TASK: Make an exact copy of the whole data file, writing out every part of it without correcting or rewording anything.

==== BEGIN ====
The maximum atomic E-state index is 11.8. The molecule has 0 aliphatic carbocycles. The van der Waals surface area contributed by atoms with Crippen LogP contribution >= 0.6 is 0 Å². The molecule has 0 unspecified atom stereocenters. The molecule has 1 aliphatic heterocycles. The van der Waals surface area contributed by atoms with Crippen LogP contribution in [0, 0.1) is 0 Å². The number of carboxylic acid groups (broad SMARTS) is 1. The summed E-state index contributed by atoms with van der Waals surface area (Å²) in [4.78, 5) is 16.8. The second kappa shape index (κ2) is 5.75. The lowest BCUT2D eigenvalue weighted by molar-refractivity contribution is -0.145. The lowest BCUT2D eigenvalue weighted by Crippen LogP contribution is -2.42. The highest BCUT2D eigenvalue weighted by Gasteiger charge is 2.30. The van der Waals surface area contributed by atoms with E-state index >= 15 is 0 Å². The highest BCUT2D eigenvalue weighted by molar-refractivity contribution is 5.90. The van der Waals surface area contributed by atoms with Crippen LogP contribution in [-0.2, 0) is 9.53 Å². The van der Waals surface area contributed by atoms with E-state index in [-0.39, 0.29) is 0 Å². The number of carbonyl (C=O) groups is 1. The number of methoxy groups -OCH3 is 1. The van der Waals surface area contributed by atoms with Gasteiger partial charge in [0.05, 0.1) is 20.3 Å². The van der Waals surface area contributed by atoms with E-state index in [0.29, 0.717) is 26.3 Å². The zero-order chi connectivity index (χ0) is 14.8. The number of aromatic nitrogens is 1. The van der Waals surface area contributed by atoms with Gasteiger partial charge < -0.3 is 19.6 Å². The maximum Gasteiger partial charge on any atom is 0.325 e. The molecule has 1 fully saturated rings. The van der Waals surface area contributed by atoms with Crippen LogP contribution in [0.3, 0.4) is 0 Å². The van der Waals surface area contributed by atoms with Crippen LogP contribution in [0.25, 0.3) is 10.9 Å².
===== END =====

The maximum atomic E-state index is 11.8. The molecule has 0 aliphatic carbocycles. The van der Waals surface area contributed by atoms with Crippen LogP contribution >= 0.6 is 0 Å². The molecule has 0 unspecified atom stereocenters. The molecule has 1 aliphatic heterocycles. The van der Waals surface area contributed by atoms with Crippen LogP contribution in [0, 0.1) is 0 Å². The number of carboxylic acid groups (broad SMARTS) is 1. The summed E-state index contributed by atoms with van der Waals surface area (Å²) in [4.78, 5) is 16.8. The second kappa shape index (κ2) is 5.75. The lowest BCUT2D eigenvalue weighted by molar-refractivity contribution is -0.145. The lowest BCUT2D eigenvalue weighted by Crippen LogP contribution is -2.42. The highest BCUT2D eigenvalue weighted by Gasteiger charge is 2.30. The van der Waals surface area contributed by atoms with E-state index >= 15 is 0 Å². The highest BCUT2D eigenvalue weighted by molar-refractivity contribution is 5.90. The van der Waals surface area contributed by atoms with Crippen LogP contribution in [-0.2, 0) is 9.53 Å². The van der Waals surface area contributed by atoms with E-state index in [-0.39, 0.29) is 0 Å². The number of carbonyl (C=O) groups is 1. The number of methoxy groups -OCH3 is 1. The van der Waals surface area contributed by atoms with Gasteiger partial charge in [0.05, 0.1) is 20.3 Å². The van der Waals surface area contributed by atoms with E-state index in [0.29, 0.717) is 26.3 Å². The zero-order chi connectivity index (χ0) is 14.8. The number of aromatic nitrogens is 1. The van der Waals surface area contributed by atoms with Gasteiger partial charge < -0.3 is 19.6 Å². The maximum Gasteiger partial charge on any atom is 0.325 e. The molecule has 1 fully saturated rings. The van der Waals surface area contributed by atoms with Crippen LogP contribution in [0.3, 0.4) is 0 Å². The van der Waals surface area contributed by atoms with Crippen LogP contribution in [0.25, 0.3) is 10.9 Å².